Promontorium Heraclides (and Cassini's Moon Maiden)
Lat: 40.3°N, Long: 33.2°W, Diam: 50 km, Depth: 1.7 km, Rükl: 10
Promontorium Heraclides during local morning light. Ancient lunar observers such as Cassini thought they saw the head of a woman in this promontory, hence the name Cassini's Moon Maiden.
- AS15-93-12714 shows Promontorium Heraclides above the centre of this orbital Hasselblad photograph, and Montes Jura at the horizon (Sinus Iridum in between, and Mare Imbrium's western part in the foreground). - DannyCaes Dec 24, 2007
(IAU Directions) THE HERACLIDES PROMONTORY.--The less lofty but still very imposing headland at the W. end of the Sinus Iridum, rising more than 4,000 feet above it. It consists of a number of distinct mountains, forming a triangular-shaped group running out to a point at the S.E. extremity of the bay, and projecting considerably beyond the shore-line. There is a considerable crater on the W. side of the headland, not visible till a late stage of sunrise. It is among the mountains composing this promontory that some ingenuity and imagination have been expended in endeavouring to trace the lineaments of a female face, termed the "Moon-maiden."
- Depth data from Kurt Fisher database
- Viscardy, 1985: 1.7 km
- Cherrington, 1969: 1.79 km
- Curious elongated depression just northeast of (adjacent to) Promontorium Heraclides, see HiRes scan of Lunar Orbiter 4's frame 145-h2. - DannyCaes Apr 4, 2014
Luna 17 and Lunokhod 1
- Lunokhod 1, the unmanned rover which was delivered by the lander Luna 17, crawled its way to 38°17' North/ 35° West (southwest of Promontorium Heraclides).
- Images of the explored lunar surface, made by Lunokhod 1, are online in Don P. Mitchell's excellent site Soviet Moon Images. - DannyCaes Dec 24, 2007
Cassini's Moon Maiden
- Promontorium Heraclides is famous for its representation as a "Moon Maiden" with flowing hair in the 1679 engraving of Giovanni Domenico Cassini's map. It has been suggested that the Moon Maiden is a drawing of Cassini's wife in profile. Launay and Sheehan (2010) expand at great length on this theme, but without adding any new evidence. They also believe the strange system of ridges shown in Mare Serenitatis in the same map has been intentionally drawn to resemble a heart, and the rays of Copernicus to create a dragonfly (with Copernicus as the eye).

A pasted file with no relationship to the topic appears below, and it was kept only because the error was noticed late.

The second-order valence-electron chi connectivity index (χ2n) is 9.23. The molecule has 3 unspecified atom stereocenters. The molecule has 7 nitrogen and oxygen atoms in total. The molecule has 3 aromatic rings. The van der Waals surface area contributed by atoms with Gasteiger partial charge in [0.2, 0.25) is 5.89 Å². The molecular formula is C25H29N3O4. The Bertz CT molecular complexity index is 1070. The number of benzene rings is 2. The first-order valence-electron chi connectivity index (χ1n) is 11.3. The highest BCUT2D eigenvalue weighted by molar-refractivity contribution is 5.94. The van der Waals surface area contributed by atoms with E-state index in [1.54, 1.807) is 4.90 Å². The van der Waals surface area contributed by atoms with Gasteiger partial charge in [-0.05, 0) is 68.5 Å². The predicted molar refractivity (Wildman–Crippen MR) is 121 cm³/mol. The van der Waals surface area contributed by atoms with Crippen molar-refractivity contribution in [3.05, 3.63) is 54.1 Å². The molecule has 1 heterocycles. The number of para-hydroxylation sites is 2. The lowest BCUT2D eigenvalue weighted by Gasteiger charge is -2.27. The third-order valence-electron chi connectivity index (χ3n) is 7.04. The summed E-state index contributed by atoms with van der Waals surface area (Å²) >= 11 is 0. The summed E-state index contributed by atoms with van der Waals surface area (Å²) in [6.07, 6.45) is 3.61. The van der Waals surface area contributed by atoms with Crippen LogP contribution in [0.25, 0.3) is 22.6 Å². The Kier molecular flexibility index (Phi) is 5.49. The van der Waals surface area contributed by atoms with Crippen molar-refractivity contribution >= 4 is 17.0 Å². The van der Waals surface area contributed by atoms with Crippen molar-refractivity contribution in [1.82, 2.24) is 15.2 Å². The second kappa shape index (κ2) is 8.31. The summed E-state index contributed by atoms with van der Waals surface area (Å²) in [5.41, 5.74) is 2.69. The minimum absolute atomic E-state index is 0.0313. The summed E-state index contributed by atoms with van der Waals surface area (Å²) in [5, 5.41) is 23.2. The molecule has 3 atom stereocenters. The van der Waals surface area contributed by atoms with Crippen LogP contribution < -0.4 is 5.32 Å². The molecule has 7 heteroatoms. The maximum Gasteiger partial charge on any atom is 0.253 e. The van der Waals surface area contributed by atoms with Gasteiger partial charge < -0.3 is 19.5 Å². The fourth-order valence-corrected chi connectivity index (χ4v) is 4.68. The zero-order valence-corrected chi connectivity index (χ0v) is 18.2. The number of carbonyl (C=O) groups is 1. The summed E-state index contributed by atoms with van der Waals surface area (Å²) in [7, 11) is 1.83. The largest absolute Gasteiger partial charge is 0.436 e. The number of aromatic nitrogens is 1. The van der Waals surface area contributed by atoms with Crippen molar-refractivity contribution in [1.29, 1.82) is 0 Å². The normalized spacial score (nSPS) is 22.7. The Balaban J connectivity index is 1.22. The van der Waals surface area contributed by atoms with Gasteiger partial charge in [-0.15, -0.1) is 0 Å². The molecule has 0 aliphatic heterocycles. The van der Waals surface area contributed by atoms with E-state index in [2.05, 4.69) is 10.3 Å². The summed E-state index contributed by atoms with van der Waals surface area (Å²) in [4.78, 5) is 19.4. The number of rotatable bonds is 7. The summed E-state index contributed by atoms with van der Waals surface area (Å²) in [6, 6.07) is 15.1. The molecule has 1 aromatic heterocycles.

- Named for Heraclides Ponticus (c. 388-310 B.C.), a Greek astronomer and philosopher said to have proposed that the Earth revolves daily on its axis.
- Prom. Heraclides was Catalog number 1641 in the original IAU nomenclature of Named Lunar Formations, where it is attributed to Riccioli (who according to Whitaker, page 212, used Heraclides Ponticus, although his map seems to say Heraclides).
- The name was Latinized to Promontorium Heraclides in the 1960's.
- Strange to say, Promontorium Heraclides is called "Hercules Promontary" on page 312 of David M. Harland's book Exploring the Moon; the Apollo expeditions (1999, Springer Verlag).- DannyCaes Dec 11, 2012
- Hill, Harold. A Portfolio of Lunar Drawings, page 88.
- Launay, Françoise and Willam Sheehan. 2010. "The Mysterious Lady on the Moon." Sky and Telescope Vol. 120 (No. 3, September issue), pp. 26-30.